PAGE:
Adele Ne Jame – IV
Why Fiji, Why Anywhere
Somehow here you are
flying Nandi to Taviuni—
two hours cinched in a two-seater
bobbing up and down in the air
like a dragonfly over water—
so low it seems you are nearly
skimming the shallows of
a glittering olivine sea, light fracturing
water and reef wildly in the sun.
Then suddenly the pilot powers up
with a hard left into an inlet
gaining altitude and weaving
between mountain ridges
as if we have left our bodies entirely.
In minutes we are again edging a rugged coastline—
and leveling off. You hear the engines strain on
until we bank into the wind and
land—bouncing roughshod on a dirt strip
in the middle of nowhere—
But with the still loud whirring of the propeller
you instantly know you want to be back up
there in the boundless sky just as
your father had been –in all the photos—
young man half-draped out of
the cockpit of his biplane
mapping New Guinea from the air—
as far away from Beirut as he could get –
from all the losses of the great war
but then— never far enough,
his family and so many millions gone—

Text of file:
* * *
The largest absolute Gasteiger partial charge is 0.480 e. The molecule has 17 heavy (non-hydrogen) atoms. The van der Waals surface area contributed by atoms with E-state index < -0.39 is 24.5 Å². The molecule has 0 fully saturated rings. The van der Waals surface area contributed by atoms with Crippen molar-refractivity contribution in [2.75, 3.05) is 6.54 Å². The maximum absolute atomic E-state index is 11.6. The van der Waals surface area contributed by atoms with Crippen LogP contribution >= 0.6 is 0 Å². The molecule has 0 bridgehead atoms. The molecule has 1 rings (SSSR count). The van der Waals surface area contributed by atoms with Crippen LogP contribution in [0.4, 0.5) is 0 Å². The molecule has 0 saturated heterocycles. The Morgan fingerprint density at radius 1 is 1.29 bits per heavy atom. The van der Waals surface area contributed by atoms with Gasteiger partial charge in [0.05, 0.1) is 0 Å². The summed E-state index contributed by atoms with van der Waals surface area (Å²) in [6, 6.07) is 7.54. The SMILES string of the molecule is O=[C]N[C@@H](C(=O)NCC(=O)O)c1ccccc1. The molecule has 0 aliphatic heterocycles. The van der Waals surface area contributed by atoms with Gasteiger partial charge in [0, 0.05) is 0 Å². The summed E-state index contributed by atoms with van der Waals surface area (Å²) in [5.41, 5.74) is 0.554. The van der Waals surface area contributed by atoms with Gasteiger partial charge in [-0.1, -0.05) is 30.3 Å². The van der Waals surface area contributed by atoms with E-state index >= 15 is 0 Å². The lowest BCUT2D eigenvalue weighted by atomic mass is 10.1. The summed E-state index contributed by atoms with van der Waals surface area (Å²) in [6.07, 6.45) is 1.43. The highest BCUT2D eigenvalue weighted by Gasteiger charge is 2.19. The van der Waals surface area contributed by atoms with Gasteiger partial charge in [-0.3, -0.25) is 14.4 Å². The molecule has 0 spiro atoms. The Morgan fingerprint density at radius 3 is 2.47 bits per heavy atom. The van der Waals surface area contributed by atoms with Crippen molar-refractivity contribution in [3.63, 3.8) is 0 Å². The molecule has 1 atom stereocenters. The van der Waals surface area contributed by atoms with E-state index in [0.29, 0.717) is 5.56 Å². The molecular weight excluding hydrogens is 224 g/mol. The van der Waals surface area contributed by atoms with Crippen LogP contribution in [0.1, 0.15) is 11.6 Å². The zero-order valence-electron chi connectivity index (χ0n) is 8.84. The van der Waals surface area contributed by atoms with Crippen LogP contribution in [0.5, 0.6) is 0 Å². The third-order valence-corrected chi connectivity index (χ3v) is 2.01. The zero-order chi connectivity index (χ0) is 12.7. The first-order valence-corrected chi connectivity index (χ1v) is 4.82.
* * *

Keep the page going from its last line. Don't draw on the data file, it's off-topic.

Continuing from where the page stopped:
their hearts failing on the road to nowhere.
But in the clouds the weight of loss lifts
like helium and you forget
for a moment how it piles up—
one generation to another
is lodged in blood and bone—
how it hangs in the air above the Chouf –
heavenly forest in the snow fringing
the red sky there –the argon of
our brief and common lives mingling
in our lungs, our breathing
beyond time in the shining light,
in those racing clouds circling the Earth.
Later that night on the Mundaca—
sleek black seventy footer in remote Vianni Bay,
the only other vessel in sight is Wind Pony—
to set sail for Vanuatu at dawn.
You sit under the sagging tarp long hours
with Kate and Joe in the dark humid air
and with the relief of simply nothing
except their sailing stories and a fine cabernet.
We study the stars, the Southern Cross
overhead – Venus never far in this hemisphere,
they say—such heavenly designs.
All that and the constant sound of waves
slapping broadside, the comfort of the vessel,
even when anchored, still moving.